The only jam recipe you'll ever need
Summer is in full swing and there’s an abundance of berries! Whether you’re foraging for blackberries in the alley, picking your own blueberries at a farm, or buying them by the flat at the farmer’s market, you should hop on the jam train and capture that sunshine in a jar.
This is the ONLY jam recipe you’ll ever need, and it works for any fruit!
Basic jam recipe
Yield: 12 half pint (8 ounce) jars
12 cups fruit
1.5 to 3 cups sugar
9 Tablespoons low-no sugar needed pectin
2 Tablespoons lemon juice
If needed, chop the fruit into 1 inch slices. This isn’t necessary for blueberries or blackberries. For stone fruits, the skins do not need to be removed. They will breakdown and add nice texture and color to the jam, but of course, it's also fine to remove them.
Place your fruit and lemon juice in a wide, 6- to 8-quart saucepan. Bring to a simmer, stirring frequently and mashing berries to achieve desired consistency.
When jam has the consistency you prefer, stir in the pectin, then bring fruit to a full rolling boil. (A full rolling boil means the bubbling does not diminish when stirred.)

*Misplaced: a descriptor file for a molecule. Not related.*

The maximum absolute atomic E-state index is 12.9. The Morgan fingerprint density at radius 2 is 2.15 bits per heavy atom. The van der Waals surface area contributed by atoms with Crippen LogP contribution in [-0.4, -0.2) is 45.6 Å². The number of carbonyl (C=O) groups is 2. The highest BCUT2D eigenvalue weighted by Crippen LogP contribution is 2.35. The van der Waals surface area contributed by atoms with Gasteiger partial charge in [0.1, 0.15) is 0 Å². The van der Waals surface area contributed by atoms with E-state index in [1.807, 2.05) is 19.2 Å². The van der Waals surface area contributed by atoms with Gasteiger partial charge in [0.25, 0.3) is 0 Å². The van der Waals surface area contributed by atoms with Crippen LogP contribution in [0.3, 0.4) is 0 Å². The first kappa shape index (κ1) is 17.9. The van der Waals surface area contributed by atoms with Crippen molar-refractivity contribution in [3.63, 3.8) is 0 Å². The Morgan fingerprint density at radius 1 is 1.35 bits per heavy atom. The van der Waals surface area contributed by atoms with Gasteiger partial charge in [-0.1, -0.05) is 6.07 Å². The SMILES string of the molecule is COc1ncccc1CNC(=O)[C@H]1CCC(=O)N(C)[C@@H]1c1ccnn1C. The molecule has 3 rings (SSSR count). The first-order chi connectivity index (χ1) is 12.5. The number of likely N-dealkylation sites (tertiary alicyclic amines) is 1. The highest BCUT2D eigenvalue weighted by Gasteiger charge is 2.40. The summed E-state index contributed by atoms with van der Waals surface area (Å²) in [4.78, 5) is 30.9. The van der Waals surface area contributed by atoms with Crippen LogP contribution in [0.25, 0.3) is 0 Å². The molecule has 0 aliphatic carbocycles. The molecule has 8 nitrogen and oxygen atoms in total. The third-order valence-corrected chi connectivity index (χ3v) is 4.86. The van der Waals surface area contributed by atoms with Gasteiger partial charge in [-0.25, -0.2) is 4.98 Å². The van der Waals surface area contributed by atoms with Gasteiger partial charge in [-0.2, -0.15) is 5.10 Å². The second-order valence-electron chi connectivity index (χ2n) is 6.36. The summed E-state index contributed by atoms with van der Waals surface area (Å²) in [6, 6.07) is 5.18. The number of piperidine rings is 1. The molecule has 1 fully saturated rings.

Once the jam has boiled, add about half of the sugar, stirring vigorously to dissolve while the mixture returns to a full boil.
Remove from heat and taste, adding additional sugar as needed to achieve your desired sweetness level. Ladle the hot jam into jars, leaving 1⁄4-inch headspace at the top. Refrigerate, freeze, or process using a water bath canner.
If you’re intimidated by canning or want to learn an infinite way to spice up your jams (can you say blueberry bourbon basil or rum plum ginger?), come take a Kick Out The Jams class with us!
If you’re jamming at home this summer, tag us on Instagram @theworks.seattle and use the hashtag #kickoutthejams! so we can see your creations!
Also in The Works Blog
Embroidered t-shirts, totes, and hats are trending, but instead of buying new, we’ll walk you through the steps of making this project at home. Spruce up existing items in your wardrobe with a fun quarantine project. It's a lot easier than you think!